climate policy voting booth

Climate policy cannot be reduced to a carbon policy. Its strength is in complexity, from local food production to communal transport, renewables and Indigenous rights to say no to coal. We need to forget bi-partisan support and find our democratic strength.

“In terms of energy policy and climate policy, I think the truth is that the Coalition finds it very hard to get agreement on anything to do with emissions.”

With those words, in his final press conference as Prime Minister, Malcolm Turnbull belled the cat on what has been core to mainstream climate politics for too long – the idea that we need a bipartisan approach.

Given what we know – and frankly have known for a very long time – it’s time to ditch this idea and move on. The Liberal Party and their National Party coalition partners are simply not interested in acting on climate change at all. They are not interested in reaching an agreement. They see it as their task to block action. When that is the case, it tells us that our politics – our democratic system as it currently operates – is fundamentally broken. It is unable to face up to an issue like climate change.

Understanding this is liberating. It frees us up to stop banging our heads against a brick wall and start looking at real, complex solutions, negotiated between people committed to action, based on a broader conceptualisation of what climate action entails. More on that shortly, but first let’s get absolutely clear on where the Liberal Party stands.

Most blatantly, Tony Abbott who clearly still pulls many strings in the party, had this to say on the 18 August: “To have a chance of winning the next election, the Coalition must create a policy contest on energy, not a consensus.” In other words: we don’t want any kind of agreement. We want the fight.

The new Prime Minister, Scott Morrison, is presenting himself as a moderate, but we must never forget that he is the man who

Tim Hollo

proudly brought a lump of coal into Question Time, fondled it lovingly, passed it around his colleagues, and declared: “This is coal. Don’t be afraid. Don’t be scared. It won’t hurt you.” Are we going to get bipartisan climate policy with a man like that?

Then we have our new Environment Minister, Melissa Price, whose main contribution to the climate debate thus far has been to tell parliament: “Whether you believe so-called climate change is due to human behaviour, planetary motion, ocean currents or solar variability et cetera, to me, is not the point.” Really? And if you’re not interested in understanding the cause, how will you find a solution?

The man whose job should really be primarily about finding solutions, new Energy Minister, Angus Taylor, has literally just told the press: “I’m not sceptical about climate science. But…” He rejects the evidence, even from the government’s own advisers. He flies in the face of reality when labelling renewable energy companies, but seemingly not coal and gas companies, “vested interests”.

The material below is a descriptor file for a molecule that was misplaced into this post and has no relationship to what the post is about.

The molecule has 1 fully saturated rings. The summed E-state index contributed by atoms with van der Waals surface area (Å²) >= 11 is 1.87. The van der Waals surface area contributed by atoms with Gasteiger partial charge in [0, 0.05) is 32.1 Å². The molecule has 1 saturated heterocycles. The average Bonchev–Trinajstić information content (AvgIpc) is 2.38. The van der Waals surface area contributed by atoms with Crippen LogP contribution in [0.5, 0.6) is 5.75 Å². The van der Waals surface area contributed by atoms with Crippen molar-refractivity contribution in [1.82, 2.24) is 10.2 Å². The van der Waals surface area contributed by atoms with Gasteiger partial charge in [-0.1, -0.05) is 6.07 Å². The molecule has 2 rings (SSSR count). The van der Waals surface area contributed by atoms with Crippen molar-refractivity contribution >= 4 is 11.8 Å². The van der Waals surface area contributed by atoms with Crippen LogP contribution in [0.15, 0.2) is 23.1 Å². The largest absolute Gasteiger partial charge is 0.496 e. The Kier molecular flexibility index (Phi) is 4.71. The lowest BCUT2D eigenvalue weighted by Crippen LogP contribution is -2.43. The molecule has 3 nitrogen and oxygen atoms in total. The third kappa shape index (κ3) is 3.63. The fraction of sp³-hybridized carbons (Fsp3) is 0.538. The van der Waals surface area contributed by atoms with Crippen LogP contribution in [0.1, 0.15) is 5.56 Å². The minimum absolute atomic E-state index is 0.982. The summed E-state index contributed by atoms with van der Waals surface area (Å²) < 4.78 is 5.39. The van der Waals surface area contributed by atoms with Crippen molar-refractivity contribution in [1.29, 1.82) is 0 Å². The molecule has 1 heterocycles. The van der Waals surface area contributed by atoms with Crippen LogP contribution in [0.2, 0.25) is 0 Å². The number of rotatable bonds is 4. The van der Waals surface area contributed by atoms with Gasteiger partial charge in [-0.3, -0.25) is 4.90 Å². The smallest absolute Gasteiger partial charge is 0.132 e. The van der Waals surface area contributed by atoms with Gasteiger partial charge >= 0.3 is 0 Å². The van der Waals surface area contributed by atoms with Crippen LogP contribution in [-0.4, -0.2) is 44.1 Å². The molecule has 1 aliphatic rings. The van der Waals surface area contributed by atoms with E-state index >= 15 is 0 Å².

With “moderate Liberals” like Julia Banks, Julie Bishop and Malcolm Turnbull fleeing the parliament, leaving people with these extreme and ridiculous views ruling the roost, it is well past time to ditch the idea of bipartisan climate politics. The system, as it currently operates, is broken. We must fix it.

As I noted, this frees us up to re-evaluate climate politics broadly. In particular, we can work towards negotiated agreements between those who actually want action, and we can finally truly embrace complexity in climate policy, dropping the assumption that we need one single, magic solution.

When you start digging into that idea, it throws open a deep and broad array of actions that can all be seen as part and parcel of “climate action”.

The one and only effective climate policy process Australia has seen so far was the Multi Party Climate Change Committee, conceived by Christine Milne and implemented through the minority government of Julia Gillard.

And the key strength of the outcome was that it embraced complexity

The MPCCC did both these things, to the extent that was possible. It brought together a cross-party group in productive conversation, explicitly leaving out those who were blockers.

This enabled a true, deliberative process, rather than a primarily adversarial one. And the key strength of the outcome was that it embraced complexity. Rather than one single, overarching policy, it was a suite of complementary measures, with the policies on renewable energy, energy efficiency, landscape carbon, and more, being at least as important as the price signal that caught most of the attention